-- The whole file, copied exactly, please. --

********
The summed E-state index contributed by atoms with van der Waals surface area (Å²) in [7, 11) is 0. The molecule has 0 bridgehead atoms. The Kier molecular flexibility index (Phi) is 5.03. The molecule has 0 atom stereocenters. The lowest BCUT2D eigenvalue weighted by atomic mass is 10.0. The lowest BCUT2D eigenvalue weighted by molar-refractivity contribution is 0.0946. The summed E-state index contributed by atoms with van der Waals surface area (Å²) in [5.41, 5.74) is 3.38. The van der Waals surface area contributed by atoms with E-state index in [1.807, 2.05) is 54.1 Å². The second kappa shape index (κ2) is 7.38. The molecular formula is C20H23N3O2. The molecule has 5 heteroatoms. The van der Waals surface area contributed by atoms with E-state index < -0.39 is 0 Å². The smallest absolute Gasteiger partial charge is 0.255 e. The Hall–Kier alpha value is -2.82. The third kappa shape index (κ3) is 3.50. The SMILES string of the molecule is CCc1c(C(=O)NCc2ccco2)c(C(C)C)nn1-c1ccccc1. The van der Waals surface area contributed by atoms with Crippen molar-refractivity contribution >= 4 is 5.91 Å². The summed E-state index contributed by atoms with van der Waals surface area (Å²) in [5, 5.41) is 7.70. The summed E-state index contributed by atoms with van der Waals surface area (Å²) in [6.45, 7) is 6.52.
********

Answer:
The summed E-state index contributed by atoms with van der Waals surface area (Å²) in [7, 11) is 0. The molecule has 0 bridgehead atoms. The Kier molecular flexibility index (Phi) is 5.03. The molecule has 0 atom stereocenters. The lowest BCUT2D eigenvalue weighted by atomic mass is 10.0. The lowest BCUT2D eigenvalue weighted by molar-refractivity contribution is 0.0946. The summed E-state index contributed by atoms with van der Waals surface area (Å²) in [5.41, 5.74) is 3.38. The van der Waals surface area contributed by atoms with E-state index in [1.807, 2.05) is 54.1 Å². The second kappa shape index (κ2) is 7.38. The molecular formula is C20H23N3O2. The molecule has 5 heteroatoms. The van der Waals surface area contributed by atoms with E-state index < -0.39 is 0 Å². The smallest absolute Gasteiger partial charge is 0.255 e. The Hall–Kier alpha value is -2.82. The third kappa shape index (κ3) is 3.50. The SMILES string of the molecule is CCc1c(C(=O)NCc2ccco2)c(C(C)C)nn1-c1ccccc1. The van der Waals surface area contributed by atoms with Crippen molar-refractivity contribution >= 4 is 5.91 Å². The summed E-state index contributed by atoms with van der Waals surface area (Å²) in [5, 5.41) is 7.70. The summed E-state index contributed by atoms with van der Waals surface area (Å²) in [6.45, 7) is 6.52.